The Toyota Camry has long been a non-offensive model, it has also been a phenomenally successful vehicle.
Australia’s best-selling mid-size passenger car for more than 20 years, the new-generation Camry was launched into Australia in Coffs Harbour yesterday.
But what’s the new model like to drive and ride in? Overall, quite pleasing.
I only managed to get time behind the wheel of the four-cylinder version and my initial thoughts are that, again, the 2.5 litre engine provides adequate acceleration and power for most Camry-type applications – i.e. cruising along the highway and around town.
It does get a touch unsettled and a little noisy when driven hard, but that’s not what the Camry was built for.
The V6 version however, now once again sold under the Camry name rather than Aurion, looks by far the more sporty and exciting option with a meaty 224kW on tap!
The V6 also gets an additional two ratios in the auto transmission – eight instead of the four-cylinder’s six.
And of course the hybrid, now with better fuel economy and more power, is a certainty to be the pick of Australia’s taxi fleets over the next few years.
In the bends, well the Camry has never been, and perhaps never will be, a car that can be described as like being on rails.
The new one tends to understeer a fair bit, but to get to that point requires harder driving than what most Camry owners will ever do.
What you’re probably much more interested in hearing about is how the Camry rides, the answer to that is “very well”.
Nice enough steering helps to round out a package that does everything to an acceptable level.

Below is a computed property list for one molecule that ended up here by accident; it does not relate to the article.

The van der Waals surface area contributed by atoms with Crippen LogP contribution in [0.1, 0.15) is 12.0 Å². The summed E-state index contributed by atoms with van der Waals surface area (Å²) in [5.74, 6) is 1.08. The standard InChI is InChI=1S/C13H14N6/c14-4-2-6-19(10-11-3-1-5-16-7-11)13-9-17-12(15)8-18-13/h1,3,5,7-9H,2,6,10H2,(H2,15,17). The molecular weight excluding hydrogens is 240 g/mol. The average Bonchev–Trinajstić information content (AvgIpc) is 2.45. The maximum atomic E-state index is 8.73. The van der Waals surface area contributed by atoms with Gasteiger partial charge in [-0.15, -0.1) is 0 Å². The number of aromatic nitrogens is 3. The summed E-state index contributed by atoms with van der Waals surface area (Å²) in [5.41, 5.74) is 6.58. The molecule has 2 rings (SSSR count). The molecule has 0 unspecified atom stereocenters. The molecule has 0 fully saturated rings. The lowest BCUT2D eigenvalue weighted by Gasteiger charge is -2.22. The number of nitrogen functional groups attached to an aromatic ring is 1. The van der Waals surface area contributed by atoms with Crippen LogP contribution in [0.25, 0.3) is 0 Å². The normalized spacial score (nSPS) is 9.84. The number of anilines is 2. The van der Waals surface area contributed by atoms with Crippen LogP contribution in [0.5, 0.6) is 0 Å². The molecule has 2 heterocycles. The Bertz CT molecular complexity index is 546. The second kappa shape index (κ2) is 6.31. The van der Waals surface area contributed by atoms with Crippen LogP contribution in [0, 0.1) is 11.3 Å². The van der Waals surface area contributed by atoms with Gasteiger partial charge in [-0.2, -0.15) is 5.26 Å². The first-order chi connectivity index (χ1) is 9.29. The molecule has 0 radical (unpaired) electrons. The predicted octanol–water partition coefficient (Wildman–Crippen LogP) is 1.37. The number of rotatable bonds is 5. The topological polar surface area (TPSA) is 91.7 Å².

On the Inside
This is where the new global Toyota platform that the new Camry sits on benefits the offering the most.
The new-generation Camry welcomes larger proportions, while also sitting a little lower to the ground, and this equates to a larger interior.
I was particularly impressed by the amount of legroom in the back (even with the front seats right back), as well as an over feeling of openness and space.
Take note though, if you opt for a model with a sunroof (and its a very big one in the new Camry) you will forgo some head space – an issue you will likely only notice if you’re on the tall side.
Toyota has resisted the urge to get too sexy with the Camry buttons and controls.
I’m particularly pleased to see that Toyota didn’t do away with the physical control buttons around the infotainment screen (some of Toyota models have smooth surface type controls which I don’t like).
Cabin storage areas are very well-sized, particularly the centre console bin and the glove box, but not so much the in-door areas.
There’s also a good-sized boot, that even applies to the hybrid version now as it sees the battery pack shifted to beneath the rear seat.
Easy to read gauges, a nice seating/driving position, very good sound absorption, and slim and easy to see around A pillars are some of the other positives.
Conversely, I’m taking marks off the Camry seat bases, these, to me, feel too short and lack under thigh support (for taller people) and the lack of Apple CarPlay/Android Auto availability seems bizarre (albeit the standard infotainment system is reasonable-enough).
As mentioned, Toyota’s new Camry gets a full five-star ANCAP safety rating.
I really like the new Toyota Camry styling, particularly from the rear – this is unquestionably the best looking Camry yet.
The addition of autonomous emergency braking across the range is also a major plus.
The new-generation model, fully imported from Japan, is a better car than the one it replaces and I see absolutely no reason to suggest that it will give up any ground to its rivals in the mid-size passenger car segment.
I look forward to driving and reviewing the V6 and hybrid versions soon.
NUTS and BOLTS – 2018 Toyota Camry range
- Engines: 133kW/231Nm 2.5 litre four-cylinder, 224kW/362Nm 3.5 litre V6, 160kW hybrid
- Transmissions: Six-speed auto (four-cylinder), Eight-speed auto (V6), CVT auto
- Safety: Five stars (all grades)
- Warranty: 3yrs/100,000km
- Origin: Japan
- Price: from $27,690